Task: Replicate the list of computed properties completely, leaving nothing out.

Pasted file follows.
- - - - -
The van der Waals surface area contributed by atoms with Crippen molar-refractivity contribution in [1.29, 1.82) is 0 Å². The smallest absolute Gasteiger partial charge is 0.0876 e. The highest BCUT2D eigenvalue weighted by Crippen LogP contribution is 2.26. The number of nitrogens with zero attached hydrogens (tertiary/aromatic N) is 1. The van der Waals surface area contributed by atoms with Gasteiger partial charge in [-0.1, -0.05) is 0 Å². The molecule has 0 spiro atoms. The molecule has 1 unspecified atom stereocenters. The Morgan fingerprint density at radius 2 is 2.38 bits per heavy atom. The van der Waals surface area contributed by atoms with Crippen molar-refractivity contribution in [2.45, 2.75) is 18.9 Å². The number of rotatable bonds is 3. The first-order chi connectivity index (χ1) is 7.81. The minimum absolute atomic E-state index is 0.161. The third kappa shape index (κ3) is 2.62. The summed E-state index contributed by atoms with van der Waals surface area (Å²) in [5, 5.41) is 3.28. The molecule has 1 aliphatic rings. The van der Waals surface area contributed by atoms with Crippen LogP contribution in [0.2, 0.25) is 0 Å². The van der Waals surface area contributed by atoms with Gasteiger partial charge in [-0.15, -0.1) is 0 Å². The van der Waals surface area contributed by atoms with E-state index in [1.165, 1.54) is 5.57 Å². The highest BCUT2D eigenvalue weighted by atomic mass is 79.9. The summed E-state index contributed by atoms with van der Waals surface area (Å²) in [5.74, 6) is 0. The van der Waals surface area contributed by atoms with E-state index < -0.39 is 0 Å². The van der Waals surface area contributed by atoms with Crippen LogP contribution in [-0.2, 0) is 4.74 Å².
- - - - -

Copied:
The van der Waals surface area contributed by atoms with Crippen molar-refractivity contribution in [1.29, 1.82) is 0 Å². The smallest absolute Gasteiger partial charge is 0.0876 e. The highest BCUT2D eigenvalue weighted by Crippen LogP contribution is 2.26. The number of nitrogens with zero attached hydrogens (tertiary/aromatic N) is 1. The van der Waals surface area contributed by atoms with Gasteiger partial charge in [-0.1, -0.05) is 0 Å². The molecule has 0 spiro atoms. The molecule has 1 unspecified atom stereocenters. The Morgan fingerprint density at radius 2 is 2.38 bits per heavy atom. The van der Waals surface area contributed by atoms with Crippen molar-refractivity contribution in [2.45, 2.75) is 18.9 Å². The number of rotatable bonds is 3. The first-order chi connectivity index (χ1) is 7.81. The minimum absolute atomic E-state index is 0.161. The third kappa shape index (κ3) is 2.62. The summed E-state index contributed by atoms with van der Waals surface area (Å²) in [5, 5.41) is 3.28. The molecule has 1 aliphatic rings. The van der Waals surface area contributed by atoms with Crippen LogP contribution in [0.2, 0.25) is 0 Å². The van der Waals surface area contributed by atoms with Gasteiger partial charge in [-0.15, -0.1) is 0 Å². The van der Waals surface area contributed by atoms with E-state index in [1.165, 1.54) is 5.57 Å². The highest BCUT2D eigenvalue weighted by atomic mass is 79.9. The summed E-state index contributed by atoms with van der Waals surface area (Å²) in [5.74, 6) is 0. The van der Waals surface area contributed by atoms with E-state index < -0.39 is 0 Å². The van der Waals surface area contributed by atoms with Crippen LogP contribution in [-0.2, 0) is 4.74 Å².